McGeachin lays out platform, decries Little’s pandemic response

Ramping up her criticisms of Gov. Brad Little, Lt. Gov. Janice McGeachin Thursday released a checklist of 10 priorities for her first 100 days in office.

Several education items landed on the broad-ranging list. The checklist included several recurring themes from the Republican’s campaign — including a pledge to “end the threat of medical tyranny,” a push for a 50-state forensic audit of the 2020 presidential election and a pledge to repeal the sales tax on groceries.

And, again, McGeachin criticized Little’s response to the coronavirus pandemic, saying the state’s policies have hurt businesses and families.

“Even if my opponent is not incompetent, he is certainly indifferent,” McGeachin said during a news conference in front of the Statehouse. “He’s indifferent to the suffering of Idaho’s families, who saw schools closed, proms cancelled and sport seasons called off, leaving many children and young people isolated and depressed.”

Flanked by supporters on the Statehouse steps, McGeachin touched on several education themes, but did not go into many details.

  • She pledged to push for school choice. “We must strengthen families by giving parents greater control over their children’s education dollars.” The House Education Committee this year rejected an education savings accounts bill — the most high-profile school choice proposal of the year.
  • She promised to protect children, by “getting obscene materials out of our schools and our libraries.” The House passed a bill that would have left librarians and school employees subject to jail time for disseminating “harmful materials” to children. The Senate is not expected to take it up.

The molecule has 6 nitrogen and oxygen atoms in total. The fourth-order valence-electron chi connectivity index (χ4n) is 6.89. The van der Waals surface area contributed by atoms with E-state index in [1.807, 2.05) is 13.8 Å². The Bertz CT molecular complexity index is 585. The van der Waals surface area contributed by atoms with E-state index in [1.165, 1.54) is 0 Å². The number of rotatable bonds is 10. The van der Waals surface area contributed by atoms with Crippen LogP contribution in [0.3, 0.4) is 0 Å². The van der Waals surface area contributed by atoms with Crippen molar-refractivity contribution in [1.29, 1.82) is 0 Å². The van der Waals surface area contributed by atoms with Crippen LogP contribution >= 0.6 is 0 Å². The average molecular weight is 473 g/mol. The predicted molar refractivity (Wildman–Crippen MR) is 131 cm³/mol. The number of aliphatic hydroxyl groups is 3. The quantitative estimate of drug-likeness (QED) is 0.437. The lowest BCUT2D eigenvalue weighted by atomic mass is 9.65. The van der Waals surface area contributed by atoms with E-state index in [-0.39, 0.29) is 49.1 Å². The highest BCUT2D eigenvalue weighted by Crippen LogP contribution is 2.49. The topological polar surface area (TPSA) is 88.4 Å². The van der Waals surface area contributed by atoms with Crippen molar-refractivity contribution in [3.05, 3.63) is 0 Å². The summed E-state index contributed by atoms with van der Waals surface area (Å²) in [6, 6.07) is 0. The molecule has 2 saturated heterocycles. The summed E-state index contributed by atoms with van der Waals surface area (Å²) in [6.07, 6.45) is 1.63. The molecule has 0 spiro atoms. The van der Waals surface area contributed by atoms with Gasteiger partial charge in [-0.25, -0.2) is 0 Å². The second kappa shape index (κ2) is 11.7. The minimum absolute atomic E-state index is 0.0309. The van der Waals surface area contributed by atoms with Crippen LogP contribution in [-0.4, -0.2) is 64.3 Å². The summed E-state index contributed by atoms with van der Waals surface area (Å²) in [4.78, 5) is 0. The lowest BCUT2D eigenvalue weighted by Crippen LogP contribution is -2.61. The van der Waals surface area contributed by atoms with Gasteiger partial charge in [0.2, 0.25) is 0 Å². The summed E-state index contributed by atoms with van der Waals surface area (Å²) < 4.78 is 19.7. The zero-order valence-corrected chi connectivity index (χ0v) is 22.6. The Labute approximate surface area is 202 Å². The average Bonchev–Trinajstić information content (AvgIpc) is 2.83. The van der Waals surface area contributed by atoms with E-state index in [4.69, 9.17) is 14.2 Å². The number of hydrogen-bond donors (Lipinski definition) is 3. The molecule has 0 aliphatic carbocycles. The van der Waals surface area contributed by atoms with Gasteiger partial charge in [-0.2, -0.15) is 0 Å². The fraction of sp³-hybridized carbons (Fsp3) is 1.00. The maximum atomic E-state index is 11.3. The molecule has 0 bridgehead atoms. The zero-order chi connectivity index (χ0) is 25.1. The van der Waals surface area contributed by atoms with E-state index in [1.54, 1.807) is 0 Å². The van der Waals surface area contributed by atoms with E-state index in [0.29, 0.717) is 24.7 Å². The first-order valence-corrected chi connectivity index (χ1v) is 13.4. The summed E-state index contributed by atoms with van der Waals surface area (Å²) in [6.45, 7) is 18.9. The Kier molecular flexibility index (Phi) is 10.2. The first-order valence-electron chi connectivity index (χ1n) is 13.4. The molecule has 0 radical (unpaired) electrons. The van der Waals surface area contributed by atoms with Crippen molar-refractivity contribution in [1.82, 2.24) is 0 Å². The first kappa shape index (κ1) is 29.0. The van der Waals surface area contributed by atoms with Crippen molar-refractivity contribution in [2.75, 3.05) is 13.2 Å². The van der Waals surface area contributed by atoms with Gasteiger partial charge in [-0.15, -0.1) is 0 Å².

• McGeachin pledged to reopen the University of Idaho’s School of Mines, “so our own sons and daughters have the technological know-how to achieve energy independence, here in Idaho.” The school was closed during a 2002 budget crisis.
  • McGeachin also made a vague reference to the cost of growth. “We will make the get-rich-quick builders pay for new schools, roads and infrastructure.” School impact fees have been a recurring topic in education circles, but the Legislature has never acted on the idea.

The ‘Black Hole Award’

On Thursday, the Society of Professional Journalists gave McGeachin its annual “Black Hole Award,” for her refusal to release comments to her 2021 education task force.

Idaho Education News, the Idaho Capital Sun and the Idaho Statesman requested the comments last spring. McGeachin’s office refused to release the documents in unedited form, and sought to redact the names, email addresses and personally identifying information of commenters.

The Idaho Press Club sued, and in August, a district judge ordered McGeachin to release the comments in full. The comments were overwhelmingly in opposition to her task force, Idaho Capital Sun reported in October.

Asked about Thursday’s SPJ announcement, McGeachin again sought to shift the blame to the media, for refusing to pay $500 or more for the redacted documents.

“It’s the press that actually cost taxpayer dollars,” McGeachin said Thursday. “They could have simply agreed to pay the fee, which is also prescribed in the law.”

The SPJ, a national organization, issues its “Black Hole Award” to mark Sunshine Week, an annual event recognizing the importance of government transparency.

Kevin Richert

Kevin Richert

Senior reporter and blogger Kevin Richert specializes in education politics and education policy. He has more than 30 years of experience in Idaho journalism. He is a frequent guest on "Idaho Reports" on Idaho Public Television and "Idaho Matters" on Boise State Public Radio. Follow Kevin on Twitter: @KevinRichert. He can be reached at [email protected]

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